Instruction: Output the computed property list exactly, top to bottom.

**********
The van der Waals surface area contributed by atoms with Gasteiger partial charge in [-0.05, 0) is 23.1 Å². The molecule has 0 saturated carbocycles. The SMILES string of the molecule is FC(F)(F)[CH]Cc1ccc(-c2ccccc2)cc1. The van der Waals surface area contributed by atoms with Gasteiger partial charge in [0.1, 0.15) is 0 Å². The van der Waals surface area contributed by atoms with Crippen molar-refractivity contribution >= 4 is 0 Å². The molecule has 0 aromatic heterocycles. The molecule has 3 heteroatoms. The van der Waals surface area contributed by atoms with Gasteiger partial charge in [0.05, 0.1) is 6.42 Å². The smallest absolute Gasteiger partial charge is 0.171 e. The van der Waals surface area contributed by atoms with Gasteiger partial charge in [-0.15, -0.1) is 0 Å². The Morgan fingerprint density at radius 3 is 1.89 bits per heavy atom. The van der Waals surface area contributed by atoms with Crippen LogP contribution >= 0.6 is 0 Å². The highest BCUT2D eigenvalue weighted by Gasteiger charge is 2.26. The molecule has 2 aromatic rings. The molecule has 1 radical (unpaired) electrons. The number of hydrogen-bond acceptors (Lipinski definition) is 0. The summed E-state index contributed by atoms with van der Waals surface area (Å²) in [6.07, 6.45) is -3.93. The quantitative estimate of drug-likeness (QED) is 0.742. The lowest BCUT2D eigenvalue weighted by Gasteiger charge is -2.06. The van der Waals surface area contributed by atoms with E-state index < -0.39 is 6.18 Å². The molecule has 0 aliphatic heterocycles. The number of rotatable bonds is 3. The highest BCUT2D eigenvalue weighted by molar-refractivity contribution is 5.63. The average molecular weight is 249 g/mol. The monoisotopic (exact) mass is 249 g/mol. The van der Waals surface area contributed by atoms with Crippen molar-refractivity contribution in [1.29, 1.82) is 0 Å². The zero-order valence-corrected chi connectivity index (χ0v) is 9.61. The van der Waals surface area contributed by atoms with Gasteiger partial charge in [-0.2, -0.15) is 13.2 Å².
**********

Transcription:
The van der Waals surface area contributed by atoms with Gasteiger partial charge in [-0.05, 0) is 23.1 Å². The molecule has 0 saturated carbocycles. The SMILES string of the molecule is FC(F)(F)[CH]Cc1ccc(-c2ccccc2)cc1. The van der Waals surface area contributed by atoms with Gasteiger partial charge in [0.1, 0.15) is 0 Å². The van der Waals surface area contributed by atoms with Crippen molar-refractivity contribution >= 4 is 0 Å². The molecule has 0 aromatic heterocycles. The molecule has 3 heteroatoms. The van der Waals surface area contributed by atoms with Gasteiger partial charge in [0.05, 0.1) is 6.42 Å². The smallest absolute Gasteiger partial charge is 0.171 e. The van der Waals surface area contributed by atoms with Gasteiger partial charge in [-0.15, -0.1) is 0 Å². The Morgan fingerprint density at radius 3 is 1.89 bits per heavy atom. The van der Waals surface area contributed by atoms with Crippen LogP contribution >= 0.6 is 0 Å². The highest BCUT2D eigenvalue weighted by Gasteiger charge is 2.26. The molecule has 2 aromatic rings. The molecule has 1 radical (unpaired) electrons. The number of hydrogen-bond acceptors (Lipinski definition) is 0. The summed E-state index contributed by atoms with van der Waals surface area (Å²) in [6.07, 6.45) is -3.93. The quantitative estimate of drug-likeness (QED) is 0.742. The lowest BCUT2D eigenvalue weighted by Gasteiger charge is -2.06. The van der Waals surface area contributed by atoms with E-state index < -0.39 is 6.18 Å². The molecule has 0 aliphatic heterocycles. The number of rotatable bonds is 3. The highest BCUT2D eigenvalue weighted by molar-refractivity contribution is 5.63. The average molecular weight is 249 g/mol. The monoisotopic (exact) mass is 249 g/mol. The van der Waals surface area contributed by atoms with Crippen molar-refractivity contribution in [1.29, 1.82) is 0 Å². The zero-order valence-corrected chi connectivity index (χ0v) is 9.61. The van der Waals surface area contributed by atoms with Gasteiger partial charge in [-0.2, -0.15) is 13.2 Å².